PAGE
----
If the Brilhart has a serial number, and especially if it says "Great Neck N.Y." on the underside of the shank, it's a highly sought-after piece. If you hold onto it for a few years and try it again and it really doesn't do much for you you could easily find someone to take it off your hands (pick me!)

If the serial number reads like a date from 1966 or 1967 (e.g. 032567) it's probably a post-Selmer buyout, and is less desirable, but still collectable. No serial doesn't mean it's bad, just that it's not as collectable.

As a whole Brilharts are woefully undervalued. The Hard Rubber and Tonalin (white plastic) versions can bring a good price, but the Ebolins often sell for under $100. I have several Ebolin alto and tenor pieces, and I think the most I've ever paid for any of them is around $85. They're all Carlsbad-era pieces, which are a little more common and less valuable than Great Neck pieces. Ebolins without serial numbers usually go for under $50. Sometimes more, but not often.

You can look at Theo Wanne's website to figure out what you have: https://theowanne.com/knowledge/mouthpiece-museum/brilhart-mouthpieces/

Welcome to the saxophone. Good luck, and enjoy!
 

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By chance I recently measured a couple Brilhart #5 tenors.

The facings were, if I recall, about 0.085" tip opening by 25 mm length (or so). I would call this a "medium" to "slightly open" facing of average length. It's not the sort of thing that would require heavy duty chops, but I guess if you don't have any chops, you might well have trouble controlling it.

OP, at your stage, it sounds like you need to pick one, medium to medium-closed, mouthpiece, and practice with it to build embouchure strength. There is a wealth of information out there. You can't go far wrong by adopting the standard embouchure and trying the Joe Allard method; but there are subtle variants in the way you think about what your anatomy is doing that may be easier to come to grips with. At a bare minimum I would take a small number of lessons from a qualified professional saxophone teacher, to make sure of not getting off on the wrong foot. I am always a bit surprised how many people will invest in a musical instrument but seem to resist basic instruction to get started using correct technique.

It also sounds from your description like you may be mistaking the effect of embouchure clamping pressure for the effect of proper airstream support. Developing proper airstream control in someone who has never done anything like this is a big challenge. Experience playing a brass instrument will only partially cross over due to the much higher back pressure and lower air flow rate compared to a single reed. Again, proper instruction can go a long way in a short time.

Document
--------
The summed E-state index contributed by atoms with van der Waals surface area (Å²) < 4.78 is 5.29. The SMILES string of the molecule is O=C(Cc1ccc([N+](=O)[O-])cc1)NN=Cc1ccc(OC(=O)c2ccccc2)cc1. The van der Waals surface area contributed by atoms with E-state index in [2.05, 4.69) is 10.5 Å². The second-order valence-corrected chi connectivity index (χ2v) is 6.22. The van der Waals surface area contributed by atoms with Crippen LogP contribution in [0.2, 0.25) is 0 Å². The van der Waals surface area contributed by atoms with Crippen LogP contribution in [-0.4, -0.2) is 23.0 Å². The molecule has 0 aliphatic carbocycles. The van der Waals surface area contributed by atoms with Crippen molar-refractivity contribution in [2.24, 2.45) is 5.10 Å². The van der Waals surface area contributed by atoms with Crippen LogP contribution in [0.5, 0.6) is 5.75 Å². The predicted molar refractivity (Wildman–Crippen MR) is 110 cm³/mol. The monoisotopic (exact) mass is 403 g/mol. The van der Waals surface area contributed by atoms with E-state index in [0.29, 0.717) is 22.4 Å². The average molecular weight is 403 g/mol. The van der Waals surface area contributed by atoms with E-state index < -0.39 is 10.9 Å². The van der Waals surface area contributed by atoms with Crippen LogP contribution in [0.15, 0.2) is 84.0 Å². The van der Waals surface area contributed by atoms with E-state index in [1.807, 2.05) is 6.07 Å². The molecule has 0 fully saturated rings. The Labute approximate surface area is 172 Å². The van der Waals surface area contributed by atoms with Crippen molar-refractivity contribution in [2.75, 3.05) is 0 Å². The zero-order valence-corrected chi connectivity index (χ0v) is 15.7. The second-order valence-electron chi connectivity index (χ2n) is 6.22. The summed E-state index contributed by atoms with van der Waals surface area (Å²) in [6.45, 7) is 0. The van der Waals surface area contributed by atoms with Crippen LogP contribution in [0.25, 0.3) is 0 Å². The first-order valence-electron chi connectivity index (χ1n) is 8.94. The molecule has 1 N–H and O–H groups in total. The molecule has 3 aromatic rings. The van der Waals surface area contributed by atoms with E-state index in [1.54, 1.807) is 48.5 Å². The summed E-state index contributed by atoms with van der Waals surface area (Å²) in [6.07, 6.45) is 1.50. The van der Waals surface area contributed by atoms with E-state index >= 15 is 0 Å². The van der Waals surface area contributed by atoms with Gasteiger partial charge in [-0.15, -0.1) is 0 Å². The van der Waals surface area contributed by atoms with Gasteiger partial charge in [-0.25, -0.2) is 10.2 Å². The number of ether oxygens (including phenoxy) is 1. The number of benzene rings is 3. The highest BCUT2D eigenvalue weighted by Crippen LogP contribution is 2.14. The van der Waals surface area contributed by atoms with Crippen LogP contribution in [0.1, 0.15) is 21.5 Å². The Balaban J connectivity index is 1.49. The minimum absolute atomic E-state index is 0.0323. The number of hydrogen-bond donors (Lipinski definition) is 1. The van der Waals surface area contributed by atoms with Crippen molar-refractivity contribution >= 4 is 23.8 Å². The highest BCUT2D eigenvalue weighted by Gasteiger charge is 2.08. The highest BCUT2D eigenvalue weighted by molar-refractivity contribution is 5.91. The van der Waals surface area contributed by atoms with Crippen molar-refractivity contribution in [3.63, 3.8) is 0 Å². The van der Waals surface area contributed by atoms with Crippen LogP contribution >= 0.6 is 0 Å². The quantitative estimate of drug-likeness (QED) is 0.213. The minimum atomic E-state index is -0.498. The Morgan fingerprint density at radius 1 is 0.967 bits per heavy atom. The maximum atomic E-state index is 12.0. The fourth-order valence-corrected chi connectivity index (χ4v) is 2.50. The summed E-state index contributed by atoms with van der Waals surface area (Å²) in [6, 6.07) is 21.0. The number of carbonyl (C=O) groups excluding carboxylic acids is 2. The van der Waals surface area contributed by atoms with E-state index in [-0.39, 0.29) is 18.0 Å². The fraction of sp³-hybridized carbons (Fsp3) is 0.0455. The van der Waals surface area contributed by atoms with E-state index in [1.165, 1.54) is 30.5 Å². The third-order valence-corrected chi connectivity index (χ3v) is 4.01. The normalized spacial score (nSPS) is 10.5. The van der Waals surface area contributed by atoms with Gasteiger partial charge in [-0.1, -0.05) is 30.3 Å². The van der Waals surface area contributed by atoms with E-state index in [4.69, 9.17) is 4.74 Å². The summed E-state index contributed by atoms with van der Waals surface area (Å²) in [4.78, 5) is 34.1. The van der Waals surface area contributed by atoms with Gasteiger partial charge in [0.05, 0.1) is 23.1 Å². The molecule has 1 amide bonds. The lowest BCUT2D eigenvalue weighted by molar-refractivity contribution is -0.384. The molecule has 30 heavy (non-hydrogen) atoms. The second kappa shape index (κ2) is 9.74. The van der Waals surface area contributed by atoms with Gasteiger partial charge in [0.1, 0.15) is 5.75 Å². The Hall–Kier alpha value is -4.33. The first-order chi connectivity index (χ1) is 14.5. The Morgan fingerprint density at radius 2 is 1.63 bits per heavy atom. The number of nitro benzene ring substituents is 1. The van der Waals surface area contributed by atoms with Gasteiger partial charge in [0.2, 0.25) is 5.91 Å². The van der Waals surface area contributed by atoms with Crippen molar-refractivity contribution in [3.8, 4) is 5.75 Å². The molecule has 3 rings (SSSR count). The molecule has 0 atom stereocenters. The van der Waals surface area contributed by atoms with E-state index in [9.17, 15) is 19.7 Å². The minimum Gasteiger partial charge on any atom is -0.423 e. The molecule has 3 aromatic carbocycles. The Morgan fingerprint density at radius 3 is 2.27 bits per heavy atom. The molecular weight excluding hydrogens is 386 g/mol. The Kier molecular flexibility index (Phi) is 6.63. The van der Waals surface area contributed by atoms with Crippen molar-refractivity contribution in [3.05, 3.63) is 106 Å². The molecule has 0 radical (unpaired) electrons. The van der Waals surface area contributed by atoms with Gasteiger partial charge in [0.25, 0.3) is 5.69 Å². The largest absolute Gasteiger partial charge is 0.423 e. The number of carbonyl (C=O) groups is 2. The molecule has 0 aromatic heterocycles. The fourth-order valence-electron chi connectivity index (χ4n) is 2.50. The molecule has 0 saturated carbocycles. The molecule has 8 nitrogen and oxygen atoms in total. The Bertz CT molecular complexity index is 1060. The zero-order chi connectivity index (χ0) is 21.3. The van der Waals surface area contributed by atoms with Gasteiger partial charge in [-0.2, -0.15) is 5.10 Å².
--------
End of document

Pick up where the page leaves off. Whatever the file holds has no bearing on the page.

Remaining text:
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A Brilhart 3 would be better for starting out.

But I would hold on to the 5. Might want that later.

I think the Rico 5 is too open, as well.

It might take you a year to be ready for the more open pieces.

The last sax performance major I sat next to [now also a band director] played a TL3 Vandoren at about a .070 opening, compared to your .095 for the Rico 5. You might never go to more open tip than a Brilhart 3.

Here is a guy playing a stock Brilhart 3 on alto:

https://www.youtube.com/watch?v=5IieFhYZvTQ
https://www.youtube.com/watch?v=3_0alsFnxwI
https://www.youtube.com/watch?v=JawQn7gKdJo

Does not seem to be holding him back much.


Finally, I agree with you that you should get a tutor.
Make sure you got the fundamentals working correctly.
 

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Discussion Starter · #13 ·
Thanks for the advice.. Honestly I had wandered away from the thread because no one had replied, and then for some reason I wasn't getting any notices about updates from the forum.. but thank you again for the replies.
I have recently picked up a Bari Esprit Tenor mouthpiece which is playing easily. It was suggested by the sax teacher at our local school district (stumbled across her doing a construction job.. kismet huh) that I should get some kind of 'student' piece, which I already knew, but was having trouble finding anything at our ONE music store out here in the countryside that wasn't made in chinasia.
With the new Esprit I'm on my way! I have gotten some instructional things from her, not in a tutor arrangement, but in a 'teachers gotta teach' way lol, and I am diligently working on those. I can already play bits of some songs by ear, and I think my tone sounds pretty good if I say so myself o_O, but I'm trying to hold myself to practicing the fundamentals first..
 

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Thanks for the advice.. Honestly I had wandered away from the thread because no one had replied, and then for some reason I wasn't getting any notices about updates from the forum.. but thank you again for the replies.
I have recently picked up a Bari Esprit Tenor mouthpiece which is playing easily. It was suggested by the sax teacher at our local school district (stumbled across her doing a construction job.. kismet huh) that I should get some kind of 'student' piece, which I already knew, but was having trouble finding anything at our ONE music store out here in the countryside that wasn't made in chinasia.
With the new Esprit I'm on my way! I have gotten some instructional things from her, not in a tutor arrangement, but in a 'teachers gotta teach' way lol, and I am diligently working on those. I can already play bits of some songs by ear, and I think my tone sounds pretty good if I say so myself o_O, but I'm trying to hold myself to practicing the fundamentals first..
Lol, and I had forgotten about the thread (notifications going to spam) and failed to respond. Glad folks responded and great you’re hooked up with a teacher!